A significant proportion of teens who were perinatally infected with HIV are at an increased risk for developing atherosclerotic cardiovascular disease, according to a recent study published online on December 23, 2013, in Circulation: Journal of the American Heart Association
HIV-infected adolescents may be more likely to develop cardiovascular disease, due to long-term exposure to HIV and antiretroviral therapy. To test this theory, the study enrolled 165 teenagers with HIV and used the Pathobiological Determinant of Atherosclerosis in Youth (PDAY) to calculate their risk of having an advanced atherosclerotic lesion in the coronary arteries and abdominal aorta.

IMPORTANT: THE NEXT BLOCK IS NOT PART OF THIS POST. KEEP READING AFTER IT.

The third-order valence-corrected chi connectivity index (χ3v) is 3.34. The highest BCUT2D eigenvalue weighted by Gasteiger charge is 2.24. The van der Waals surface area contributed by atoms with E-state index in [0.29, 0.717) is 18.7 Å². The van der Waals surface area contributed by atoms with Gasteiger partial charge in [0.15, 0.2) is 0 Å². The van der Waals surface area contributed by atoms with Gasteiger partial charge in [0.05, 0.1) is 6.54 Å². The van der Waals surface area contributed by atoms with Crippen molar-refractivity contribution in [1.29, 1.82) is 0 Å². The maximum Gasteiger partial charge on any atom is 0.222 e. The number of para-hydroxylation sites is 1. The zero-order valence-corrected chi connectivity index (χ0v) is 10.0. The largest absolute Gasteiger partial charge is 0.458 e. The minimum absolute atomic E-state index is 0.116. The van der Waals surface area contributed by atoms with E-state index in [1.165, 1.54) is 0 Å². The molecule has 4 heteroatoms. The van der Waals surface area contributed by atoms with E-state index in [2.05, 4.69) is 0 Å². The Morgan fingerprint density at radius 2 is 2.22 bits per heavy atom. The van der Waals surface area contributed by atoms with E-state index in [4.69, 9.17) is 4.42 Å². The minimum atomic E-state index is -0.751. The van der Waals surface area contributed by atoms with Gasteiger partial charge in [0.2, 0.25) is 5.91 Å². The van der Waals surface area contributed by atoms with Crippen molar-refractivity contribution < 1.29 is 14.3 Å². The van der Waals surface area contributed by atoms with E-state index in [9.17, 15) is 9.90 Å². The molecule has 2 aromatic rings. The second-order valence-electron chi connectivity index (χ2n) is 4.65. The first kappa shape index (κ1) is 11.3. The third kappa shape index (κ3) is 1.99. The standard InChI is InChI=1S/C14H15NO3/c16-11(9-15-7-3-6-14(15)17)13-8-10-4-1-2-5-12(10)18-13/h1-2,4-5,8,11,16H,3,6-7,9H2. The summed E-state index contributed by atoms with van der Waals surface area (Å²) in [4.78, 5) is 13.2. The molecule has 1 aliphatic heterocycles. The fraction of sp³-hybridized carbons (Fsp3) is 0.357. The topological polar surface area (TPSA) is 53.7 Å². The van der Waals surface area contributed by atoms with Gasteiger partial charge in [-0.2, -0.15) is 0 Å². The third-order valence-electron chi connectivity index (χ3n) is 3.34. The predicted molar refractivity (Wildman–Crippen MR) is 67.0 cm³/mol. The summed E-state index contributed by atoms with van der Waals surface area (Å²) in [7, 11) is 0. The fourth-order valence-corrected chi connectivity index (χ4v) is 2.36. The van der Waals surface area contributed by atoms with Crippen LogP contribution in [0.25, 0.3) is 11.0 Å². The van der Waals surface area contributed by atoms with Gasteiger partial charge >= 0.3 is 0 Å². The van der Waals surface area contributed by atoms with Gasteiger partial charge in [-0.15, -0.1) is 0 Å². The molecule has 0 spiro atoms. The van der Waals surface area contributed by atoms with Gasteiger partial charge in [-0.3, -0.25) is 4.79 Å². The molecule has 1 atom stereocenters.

The PDAY scores indicated that 48% of the adolescents were at an elevated risk for lesion in the coronary arteries and 24% were at an elevated risk for lesion in the abdominal aorta. Teens who had a history of an AIDS-defining condition and those who had used a boosted protease inhibitor longer were more likely to have an increased risk for both coronary artery and abdominal aorta lesions.
Although the study was limited by a small sample size and the inability to confirm PDAY scores with noninvasive assessments of cardiovascular disease or events, the authors conclude that PDAY scores may help to identify highrisk adolescents who may benefit from early interventions.